Thursday, March 15, 2012
TCU students arrested for furnishing alcohol to minors receive unusual attention
A neighbor reported them for "attempting to light each other on fire with a blow torch."
FORT WORTH In the wake of a campus-wide drug bust, three students were arrested last Friday for alcohol-related violations. However, despite the mundane nature of their offenses, these three students have received an unusual amount of attention.
Ryan Bosworth, Macdonald Wesner, and Interfraternity Council President Casey Tounget were all arrested on suspicion of furnishing alcohol to minors.
The three students, who belong to the Sigma Chi fraternity, had friends over at their Rogers Avenue house when eight police officers and a fire truck pulled up. A neighbor had called to report people attempting to light each other on fire with a blow torch. No blow torch was found, but there was an old chair burning in their backyard fire pit. Police arrested Bosworth, Wesner, and Tounget and issued 11 alcohol violation citations.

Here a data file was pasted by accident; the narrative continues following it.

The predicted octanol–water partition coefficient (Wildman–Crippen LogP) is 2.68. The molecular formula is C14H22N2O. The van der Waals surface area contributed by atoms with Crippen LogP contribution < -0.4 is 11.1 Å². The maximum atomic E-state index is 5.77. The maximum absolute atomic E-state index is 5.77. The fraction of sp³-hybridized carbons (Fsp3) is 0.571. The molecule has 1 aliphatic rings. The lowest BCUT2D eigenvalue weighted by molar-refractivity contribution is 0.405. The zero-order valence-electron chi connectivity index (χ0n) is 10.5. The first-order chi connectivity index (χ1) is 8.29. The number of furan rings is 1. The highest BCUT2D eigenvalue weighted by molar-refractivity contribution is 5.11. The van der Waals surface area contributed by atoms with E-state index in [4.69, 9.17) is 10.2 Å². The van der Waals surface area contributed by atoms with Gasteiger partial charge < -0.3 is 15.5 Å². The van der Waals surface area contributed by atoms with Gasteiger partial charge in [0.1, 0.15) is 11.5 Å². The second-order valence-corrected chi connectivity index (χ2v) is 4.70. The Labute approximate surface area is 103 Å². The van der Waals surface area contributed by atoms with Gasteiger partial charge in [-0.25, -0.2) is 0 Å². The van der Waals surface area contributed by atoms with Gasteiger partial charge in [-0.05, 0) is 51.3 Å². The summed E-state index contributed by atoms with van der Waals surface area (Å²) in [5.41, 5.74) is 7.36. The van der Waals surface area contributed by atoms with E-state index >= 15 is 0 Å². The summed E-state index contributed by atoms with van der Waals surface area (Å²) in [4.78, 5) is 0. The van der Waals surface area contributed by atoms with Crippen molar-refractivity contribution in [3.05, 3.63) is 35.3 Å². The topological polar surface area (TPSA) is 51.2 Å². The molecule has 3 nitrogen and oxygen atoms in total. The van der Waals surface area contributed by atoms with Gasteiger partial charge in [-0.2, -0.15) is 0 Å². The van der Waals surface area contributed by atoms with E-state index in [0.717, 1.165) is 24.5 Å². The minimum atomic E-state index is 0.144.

Tounget’s attorney, Randy Myers, said the whole situation has been blown out of proportion largely because of the recent focus on the campus drug busts.
“I think the police did overreact to come over to their house, where there were some pledges drinking around and bonfire, to pass out 11 MIPs and arrest three people,” Myers said. “I mean, they could do that every day around TCU’s campus or any other campus.”
Vice Chancellor for Student Affairs Dr. Kathy Cavins-Tull also believed the arrests had been given far more attention than necessary.
“The report that I got of the incident that occurred on Rogers Street typically I don’t think would make the news,” Cavins-Tull said. “I think it was all timing.”
Cavins-Tull said that she believes students have responded to all the recent negative attention brought on by the drug busts very responsibly and maturely. However, she said that students must be mindful of their school’s high profile.
“Everybody’s sort of got TCU under the microscope right now, so my advice to students is do what’s right,” she said.
Despite the recent negative attention, Myers said he was confident that none of it will tarnish TCU’s image.
“There is not a campus in the United States that doesn’t have this going on,” he said. “That doesn’t make them terrible kids. I don’t think it’s going to make anybody not want to go cause some kids got caught with pot. I hope people decide to get all the facts before they decide something’s wrong with TCU.”
Their circumstance could serve as a warning to all TCU students to be particularly cautious while the spotlight on TCU is at its hottest.
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